Whose maiden blood, thus rigorously effus'd,

vengeance at the gates of heaven. York. Ay, ay ;-away with her to execution.

War. And hark ye, firs; because she is a maid,
Spare for no faggots, let there be enough:
Place barrels of pitch upon the fatal stake,
That so her torture may be shortened.

Puc. Will nothing turn your unrelenting hearts ?
Then, Joan, discover thine infirmity;
That warranteth by law to be thy privilege,
I am with child, ye bloody homicides :
Murder not then the fruit within my womb,
Although ye hale me to a violent death.

York. Now heaven forefend! the holy maid with child.

War. The greatest miracle that e'er ye wrought: Is all your strict preciseness come to this?

York. She and the Dauphin have been juggling: I did imagine what would be her refuge.

War. Well, go to; we will have no bastards live;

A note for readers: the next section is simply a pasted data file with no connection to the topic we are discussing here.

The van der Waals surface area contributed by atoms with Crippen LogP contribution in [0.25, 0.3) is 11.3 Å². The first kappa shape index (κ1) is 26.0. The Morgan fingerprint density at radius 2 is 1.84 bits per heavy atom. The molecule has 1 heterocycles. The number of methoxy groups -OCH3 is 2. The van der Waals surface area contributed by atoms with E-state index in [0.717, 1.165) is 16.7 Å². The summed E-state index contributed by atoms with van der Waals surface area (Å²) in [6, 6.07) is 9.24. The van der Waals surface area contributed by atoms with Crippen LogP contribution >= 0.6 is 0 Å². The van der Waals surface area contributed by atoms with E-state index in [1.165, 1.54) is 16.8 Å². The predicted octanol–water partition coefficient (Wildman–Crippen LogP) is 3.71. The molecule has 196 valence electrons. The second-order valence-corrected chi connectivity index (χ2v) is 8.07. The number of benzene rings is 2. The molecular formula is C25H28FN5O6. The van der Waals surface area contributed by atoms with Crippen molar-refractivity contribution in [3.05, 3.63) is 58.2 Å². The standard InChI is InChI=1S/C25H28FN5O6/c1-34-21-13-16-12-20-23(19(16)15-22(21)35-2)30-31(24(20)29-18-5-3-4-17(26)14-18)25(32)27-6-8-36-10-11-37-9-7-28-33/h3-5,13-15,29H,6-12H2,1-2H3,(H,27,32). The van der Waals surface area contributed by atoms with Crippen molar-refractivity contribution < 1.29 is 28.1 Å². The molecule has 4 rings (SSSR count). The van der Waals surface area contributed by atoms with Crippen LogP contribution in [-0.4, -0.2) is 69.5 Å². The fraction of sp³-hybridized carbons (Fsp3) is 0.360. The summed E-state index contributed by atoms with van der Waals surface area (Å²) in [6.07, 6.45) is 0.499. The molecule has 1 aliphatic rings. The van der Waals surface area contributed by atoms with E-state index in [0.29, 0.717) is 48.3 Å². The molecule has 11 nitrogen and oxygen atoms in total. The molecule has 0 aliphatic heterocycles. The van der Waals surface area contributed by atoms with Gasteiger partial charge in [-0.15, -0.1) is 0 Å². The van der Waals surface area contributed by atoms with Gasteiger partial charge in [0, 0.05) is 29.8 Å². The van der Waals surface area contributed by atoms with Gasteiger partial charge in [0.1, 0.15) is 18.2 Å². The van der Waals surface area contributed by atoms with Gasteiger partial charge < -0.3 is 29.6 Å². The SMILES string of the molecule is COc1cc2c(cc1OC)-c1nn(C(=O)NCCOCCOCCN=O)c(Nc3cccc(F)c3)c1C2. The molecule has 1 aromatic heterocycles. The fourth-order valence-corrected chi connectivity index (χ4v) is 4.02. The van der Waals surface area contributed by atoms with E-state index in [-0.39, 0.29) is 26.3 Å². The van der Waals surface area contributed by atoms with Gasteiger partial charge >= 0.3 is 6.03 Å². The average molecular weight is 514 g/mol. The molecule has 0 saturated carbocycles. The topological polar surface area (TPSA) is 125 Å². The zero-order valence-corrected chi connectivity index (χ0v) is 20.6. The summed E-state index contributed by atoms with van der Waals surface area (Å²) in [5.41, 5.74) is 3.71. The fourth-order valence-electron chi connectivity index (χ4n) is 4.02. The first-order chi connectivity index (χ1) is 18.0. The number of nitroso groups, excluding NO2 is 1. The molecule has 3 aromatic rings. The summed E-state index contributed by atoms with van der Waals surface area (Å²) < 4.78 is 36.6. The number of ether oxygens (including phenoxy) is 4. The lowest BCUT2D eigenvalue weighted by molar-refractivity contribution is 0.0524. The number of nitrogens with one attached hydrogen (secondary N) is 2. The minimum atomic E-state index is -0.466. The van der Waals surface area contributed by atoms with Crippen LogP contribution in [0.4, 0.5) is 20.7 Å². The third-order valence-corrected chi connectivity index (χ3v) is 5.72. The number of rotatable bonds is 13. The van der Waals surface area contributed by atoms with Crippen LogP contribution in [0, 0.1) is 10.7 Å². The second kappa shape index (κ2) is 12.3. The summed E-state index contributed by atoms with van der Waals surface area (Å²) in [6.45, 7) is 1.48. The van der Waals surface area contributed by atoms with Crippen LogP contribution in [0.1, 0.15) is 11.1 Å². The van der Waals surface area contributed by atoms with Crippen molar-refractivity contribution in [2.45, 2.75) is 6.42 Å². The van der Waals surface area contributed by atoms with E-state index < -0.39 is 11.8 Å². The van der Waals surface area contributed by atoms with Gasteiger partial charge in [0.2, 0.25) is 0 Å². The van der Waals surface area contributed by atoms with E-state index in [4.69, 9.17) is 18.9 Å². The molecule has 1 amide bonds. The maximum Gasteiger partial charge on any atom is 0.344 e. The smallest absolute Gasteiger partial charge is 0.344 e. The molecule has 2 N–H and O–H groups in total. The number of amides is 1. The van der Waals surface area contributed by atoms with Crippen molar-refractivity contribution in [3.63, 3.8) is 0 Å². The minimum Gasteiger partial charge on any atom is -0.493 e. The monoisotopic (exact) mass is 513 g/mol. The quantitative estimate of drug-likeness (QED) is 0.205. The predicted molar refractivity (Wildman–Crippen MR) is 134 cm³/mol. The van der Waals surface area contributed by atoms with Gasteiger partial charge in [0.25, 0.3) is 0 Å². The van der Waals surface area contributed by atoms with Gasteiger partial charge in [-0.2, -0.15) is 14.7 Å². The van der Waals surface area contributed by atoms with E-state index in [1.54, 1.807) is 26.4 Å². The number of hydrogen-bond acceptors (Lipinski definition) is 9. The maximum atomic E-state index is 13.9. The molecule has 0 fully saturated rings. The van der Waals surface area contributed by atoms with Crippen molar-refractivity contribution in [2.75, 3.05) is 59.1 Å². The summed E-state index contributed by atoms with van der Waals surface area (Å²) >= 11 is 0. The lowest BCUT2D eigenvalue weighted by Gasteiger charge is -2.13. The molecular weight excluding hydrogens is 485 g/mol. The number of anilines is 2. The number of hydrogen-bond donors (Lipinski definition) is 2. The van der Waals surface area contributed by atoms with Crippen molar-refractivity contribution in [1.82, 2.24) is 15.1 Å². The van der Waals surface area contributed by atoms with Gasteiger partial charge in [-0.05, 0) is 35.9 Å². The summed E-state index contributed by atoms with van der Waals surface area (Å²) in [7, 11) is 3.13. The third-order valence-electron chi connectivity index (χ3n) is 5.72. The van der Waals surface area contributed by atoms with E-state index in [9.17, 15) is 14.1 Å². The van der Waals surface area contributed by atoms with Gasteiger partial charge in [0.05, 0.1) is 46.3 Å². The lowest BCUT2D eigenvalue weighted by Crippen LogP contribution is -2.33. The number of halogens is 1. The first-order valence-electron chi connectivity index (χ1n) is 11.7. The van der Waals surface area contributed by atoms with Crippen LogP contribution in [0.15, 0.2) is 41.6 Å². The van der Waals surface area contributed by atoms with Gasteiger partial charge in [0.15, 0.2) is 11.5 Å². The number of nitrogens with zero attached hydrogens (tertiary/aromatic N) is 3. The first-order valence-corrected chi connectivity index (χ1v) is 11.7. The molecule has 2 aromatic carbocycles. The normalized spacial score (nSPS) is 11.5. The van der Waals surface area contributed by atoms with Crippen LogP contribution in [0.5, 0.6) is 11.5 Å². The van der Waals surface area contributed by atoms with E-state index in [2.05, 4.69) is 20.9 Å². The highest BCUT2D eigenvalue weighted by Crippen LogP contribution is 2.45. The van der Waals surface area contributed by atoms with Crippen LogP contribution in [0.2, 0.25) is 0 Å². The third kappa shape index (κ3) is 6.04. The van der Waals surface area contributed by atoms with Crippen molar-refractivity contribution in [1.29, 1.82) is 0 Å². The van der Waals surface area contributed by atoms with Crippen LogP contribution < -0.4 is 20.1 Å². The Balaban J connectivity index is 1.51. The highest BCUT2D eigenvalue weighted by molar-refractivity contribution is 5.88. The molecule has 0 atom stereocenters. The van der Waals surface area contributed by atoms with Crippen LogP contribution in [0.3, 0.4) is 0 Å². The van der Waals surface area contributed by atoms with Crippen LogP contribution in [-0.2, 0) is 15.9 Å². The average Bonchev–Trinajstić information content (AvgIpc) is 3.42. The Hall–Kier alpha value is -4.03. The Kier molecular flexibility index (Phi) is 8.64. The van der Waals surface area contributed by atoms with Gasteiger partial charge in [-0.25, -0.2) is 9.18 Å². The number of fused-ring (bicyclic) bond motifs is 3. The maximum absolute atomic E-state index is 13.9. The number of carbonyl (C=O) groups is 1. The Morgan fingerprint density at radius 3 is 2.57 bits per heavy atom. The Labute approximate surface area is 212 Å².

Especially, since Charles must father it.

Puc. You are deceiv’d; my child is none of his;
It was Alençon, that enjoy'd my love.
York. Alençon! that notorious Machiavels!


4 No, misconceived!] i. e. No, ye misconceivers, ye who mistake me and my qualities. STELVENS.

sribat notorious Machiavel!] Macbiavel being mentioned somea what before his time, this line is by some of the editors given to the players, and ejected from the text. JOHNSON.

The character of Machiavel seems to have made so very deep an impression on the dramatick writers of this age, that he is many times as prematurely spoken of. So, in the Valiant Welcbman, 16 15, one of the characters bids Caradoc, i. e. Caractacus,

read Macbiavel:
“ Princes that would aspire, must mock at holl."

Again :